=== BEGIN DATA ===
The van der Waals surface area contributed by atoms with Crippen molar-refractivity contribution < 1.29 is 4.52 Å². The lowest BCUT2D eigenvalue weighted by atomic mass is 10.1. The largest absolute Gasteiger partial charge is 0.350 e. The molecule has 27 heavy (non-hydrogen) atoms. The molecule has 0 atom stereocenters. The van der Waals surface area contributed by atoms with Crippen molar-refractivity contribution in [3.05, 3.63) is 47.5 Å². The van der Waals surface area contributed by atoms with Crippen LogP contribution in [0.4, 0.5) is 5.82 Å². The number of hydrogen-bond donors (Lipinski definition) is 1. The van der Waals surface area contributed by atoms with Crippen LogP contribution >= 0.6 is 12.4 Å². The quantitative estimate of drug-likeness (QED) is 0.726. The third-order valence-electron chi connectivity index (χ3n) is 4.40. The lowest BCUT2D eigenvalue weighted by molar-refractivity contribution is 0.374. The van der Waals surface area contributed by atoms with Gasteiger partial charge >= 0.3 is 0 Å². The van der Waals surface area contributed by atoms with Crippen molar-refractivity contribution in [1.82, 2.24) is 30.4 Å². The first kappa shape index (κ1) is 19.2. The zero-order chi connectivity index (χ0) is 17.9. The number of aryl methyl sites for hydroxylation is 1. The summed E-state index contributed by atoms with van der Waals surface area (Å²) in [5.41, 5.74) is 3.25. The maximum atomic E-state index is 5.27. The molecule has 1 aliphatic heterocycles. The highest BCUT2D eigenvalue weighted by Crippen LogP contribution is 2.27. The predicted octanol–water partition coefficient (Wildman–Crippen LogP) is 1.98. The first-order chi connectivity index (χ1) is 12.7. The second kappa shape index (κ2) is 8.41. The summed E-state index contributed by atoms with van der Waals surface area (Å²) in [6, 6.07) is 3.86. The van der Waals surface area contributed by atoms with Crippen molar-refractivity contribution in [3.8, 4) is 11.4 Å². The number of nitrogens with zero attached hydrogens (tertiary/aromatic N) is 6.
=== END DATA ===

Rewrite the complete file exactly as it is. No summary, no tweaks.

The van der Waals surface area contributed by atoms with Crippen molar-refractivity contribution < 1.29 is 4.52 Å². The lowest BCUT2D eigenvalue weighted by atomic mass is 10.1. The largest absolute Gasteiger partial charge is 0.350 e. The molecule has 27 heavy (non-hydrogen) atoms. The molecule has 0 atom stereocenters. The van der Waals surface area contributed by atoms with Crippen molar-refractivity contribution in [3.05, 3.63) is 47.5 Å². The van der Waals surface area contributed by atoms with Crippen LogP contribution in [0.4, 0.5) is 5.82 Å². The number of hydrogen-bond donors (Lipinski definition) is 1. The van der Waals surface area contributed by atoms with Crippen LogP contribution >= 0.6 is 12.4 Å². The quantitative estimate of drug-likeness (QED) is 0.726. The third-order valence-electron chi connectivity index (χ3n) is 4.40. The lowest BCUT2D eigenvalue weighted by molar-refractivity contribution is 0.374. The van der Waals surface area contributed by atoms with Gasteiger partial charge >= 0.3 is 0 Å². The van der Waals surface area contributed by atoms with Crippen molar-refractivity contribution in [1.82, 2.24) is 30.4 Å². The first kappa shape index (κ1) is 19.2. The zero-order chi connectivity index (χ0) is 17.9. The number of aryl methyl sites for hydroxylation is 1. The summed E-state index contributed by atoms with van der Waals surface area (Å²) in [5.41, 5.74) is 3.25. The maximum atomic E-state index is 5.27. The molecule has 1 aliphatic heterocycles. The highest BCUT2D eigenvalue weighted by Crippen LogP contribution is 2.27. The predicted octanol–water partition coefficient (Wildman–Crippen LogP) is 1.98. The first-order chi connectivity index (χ1) is 12.7. The second kappa shape index (κ2) is 8.41. The summed E-state index contributed by atoms with van der Waals surface area (Å²) in [6, 6.07) is 3.86. The van der Waals surface area contributed by atoms with Crippen molar-refractivity contribution in [3.8, 4) is 11.4 Å². The number of nitrogens with zero attached hydrogens (tertiary/aromatic N) is 6.